United Nations, Oct 25 (IANS) When the UN was but a glimmer in the eyes of Allied statesmen in 1942, pre-independence India’s involvement in the idea of a world body began with its representative, G.S. Bajpai, signing the “Declaration by the United Nations” in Washington while World War II rained death and destruction around the globe.
The arm-in-arm journey of India and the international organisation has been chronicled by India’s Permanent Representative Asoke Kumar Mukerji in “India and The United Nations — A Photo Journey: 1945-2015″, a volume of nuggets of historical facts and rare photographs culled from a trove of over 800,000.
When the UN was born in 1945, India was still a colony. But with its independence looming on the horizon and in a premonition of its global importance, it became a full-fledged founding member of the organisation.
It was represented on UN flagpoles by a blue flag with the Union Jack and the Great Seal with the Star of India, which was replaced by the Indian tricolour when India won its freedom in 1947.
Enshrining the promotion of human rights was India’s significant contribution to the framing of the UN Charter, Mukerji writes.
The Charter was signed in San Francisco by Ramaswami Mudaliar, the leader of the Indian delegation to the UN, and V.T. Krishnamachari, who represented the princely states. The Charter came into force on October 24, 1945 creating the global body, and that day is celebrated as UN Day every year.
The 374-page book, first presented by Prime Minister Narendra Modi to Secretary General Ban Ki-moon last month, received wider circulation at this year’s UN Day celebration on Saturday. Published by India’s UN mission, it comes at a crucial time as momentum gains for Security Council reforms and reinforces India’s credentials for a permanent seat on it through its record of involvement with and service to the UN.
Mukerji told IANS: “It is the first time an effort has been made to give broader account of India and the UN. As the first major developing country member of the UN, India has a unique story to tell.”
“There have been ups and down in the engagement with the UN. The future and relevance of the UN will depend on its practice of inclusiveness and not exceptionalism,” he added.
Mukerji traces the pioneering role of India at the nascent UN with New Delhi becoming one of the framers of the convention against genocide in a world reeling from its horrors. It was adopted by the first General Assembly session in 1946 London.
At the same session Mudaliar was elected chairman of the Economic and Social Council.
In a historic first, Vijayalakshmi Pandit, the sister of Jawaharlal Nehru, led the Indian delegation to that session — the only woman to do so. In 1953, she was elected president of the General Assembly, the first woman to hold the position.
Hansa Mehta became a member of the of the Sub-Commission on the Status of Women in 1946. Her mark on history was ensuring that women were recognised in the Universal Declaration of Human Right by having the phrase, “all men are created equal” changed to “all human beings are created equal”, Mukerji writes.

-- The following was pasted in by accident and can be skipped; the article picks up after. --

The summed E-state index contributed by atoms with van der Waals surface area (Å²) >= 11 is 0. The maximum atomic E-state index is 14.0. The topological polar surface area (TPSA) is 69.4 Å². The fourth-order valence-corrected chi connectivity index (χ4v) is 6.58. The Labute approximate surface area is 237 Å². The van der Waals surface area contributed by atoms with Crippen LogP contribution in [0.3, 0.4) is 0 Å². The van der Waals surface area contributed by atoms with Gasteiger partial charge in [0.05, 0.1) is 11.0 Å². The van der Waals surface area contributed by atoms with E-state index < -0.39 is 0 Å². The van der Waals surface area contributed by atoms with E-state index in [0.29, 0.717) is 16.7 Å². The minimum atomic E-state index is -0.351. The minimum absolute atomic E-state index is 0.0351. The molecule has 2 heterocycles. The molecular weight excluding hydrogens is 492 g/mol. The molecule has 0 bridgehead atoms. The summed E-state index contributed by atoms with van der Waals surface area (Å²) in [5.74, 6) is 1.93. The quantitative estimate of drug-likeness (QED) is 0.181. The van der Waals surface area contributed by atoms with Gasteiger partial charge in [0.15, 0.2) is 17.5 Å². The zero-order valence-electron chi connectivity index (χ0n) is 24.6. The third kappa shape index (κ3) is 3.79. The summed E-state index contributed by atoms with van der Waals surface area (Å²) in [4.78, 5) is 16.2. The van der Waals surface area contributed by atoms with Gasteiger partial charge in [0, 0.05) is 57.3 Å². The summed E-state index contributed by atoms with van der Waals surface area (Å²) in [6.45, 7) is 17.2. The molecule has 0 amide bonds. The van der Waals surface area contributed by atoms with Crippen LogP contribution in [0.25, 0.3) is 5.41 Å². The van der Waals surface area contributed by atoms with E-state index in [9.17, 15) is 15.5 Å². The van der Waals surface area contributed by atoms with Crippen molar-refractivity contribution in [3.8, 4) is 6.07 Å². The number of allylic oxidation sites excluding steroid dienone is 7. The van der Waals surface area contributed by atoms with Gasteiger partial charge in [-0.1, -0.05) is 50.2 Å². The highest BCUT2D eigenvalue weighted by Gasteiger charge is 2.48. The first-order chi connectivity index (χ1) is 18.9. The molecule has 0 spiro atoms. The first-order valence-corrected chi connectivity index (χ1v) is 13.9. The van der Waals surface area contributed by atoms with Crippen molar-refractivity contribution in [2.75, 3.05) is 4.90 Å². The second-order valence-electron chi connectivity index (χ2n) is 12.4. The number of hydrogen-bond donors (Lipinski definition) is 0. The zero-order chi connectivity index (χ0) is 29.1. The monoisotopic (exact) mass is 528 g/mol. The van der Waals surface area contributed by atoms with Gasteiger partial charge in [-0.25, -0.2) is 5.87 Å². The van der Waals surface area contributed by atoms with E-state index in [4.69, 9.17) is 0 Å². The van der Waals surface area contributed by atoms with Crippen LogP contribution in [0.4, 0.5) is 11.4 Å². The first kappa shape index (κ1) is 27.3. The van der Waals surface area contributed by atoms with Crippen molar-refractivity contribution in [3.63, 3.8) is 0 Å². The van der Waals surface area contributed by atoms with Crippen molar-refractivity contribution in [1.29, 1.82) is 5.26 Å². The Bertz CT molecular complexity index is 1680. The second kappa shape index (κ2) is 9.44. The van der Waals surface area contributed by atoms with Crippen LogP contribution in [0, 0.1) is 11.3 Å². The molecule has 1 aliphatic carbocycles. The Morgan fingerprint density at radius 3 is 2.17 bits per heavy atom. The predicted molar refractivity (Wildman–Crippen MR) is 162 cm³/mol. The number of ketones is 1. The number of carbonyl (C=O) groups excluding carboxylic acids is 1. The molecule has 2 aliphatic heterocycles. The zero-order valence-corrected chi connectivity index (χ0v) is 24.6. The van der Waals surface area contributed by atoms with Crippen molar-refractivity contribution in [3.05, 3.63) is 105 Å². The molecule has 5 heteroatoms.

In an instance of early support for China — and a display of solidarity with the Soviet Union – unsuccessfully – India, then a member of the Security Council, voted to replace Taiwan with China as a permanent member.
As communist forces invaded South Korea in 1950, the UN mobilised a military force against them. “India decided not to get involved militarily but contributed a military unit, the 60th Parachute Field Ambulance,” Mukerji writes. Its members earned the title of “Maroon Angels” by serving not only military forces, but also civilians and North Korean prisoners of war. The humanitarian tradition continues in other hot-spots around the world.
India’s long association with armed peace-keeping operations began in 1956 when the UN created the first such mission, the UN Emergency Force (UNEF), in the Middle East after the hostilities of the Suez Crisis.
Since then India has participated in 48 of the 69 UN peace-keeping missions. Having sent over 185,000 personnel, it is the largest overall troop contributor to peace operations. A special section of the book, with an introduction by Lt. Gen. Satish Nambiar (retd.), deals with India’s contributions to the UN’s military-related operations.
Mukerji succinctly explains key Indian positions ranging from the Kashmir issue at the UN to New Delhi’s refusal to sign the nuclear non-proliferation treaty.
Every major international issue at the UN, from trade and development to fighting Ebola and terrorism find a place in the definitive chronology.
Mukerji notes that India’s involvement predates the UN by decades when it became a founding member of the International Labor Organisation (ILO) associated with the ill-fated League of Nations. The ILO became a UN agency in 1946.
And from there the history goes all the way to the celebration of the First International Day of Yoga at the UN this year and the adoption of the new sustainable development goals.
(Arul Louis can be contacted at email@example.com)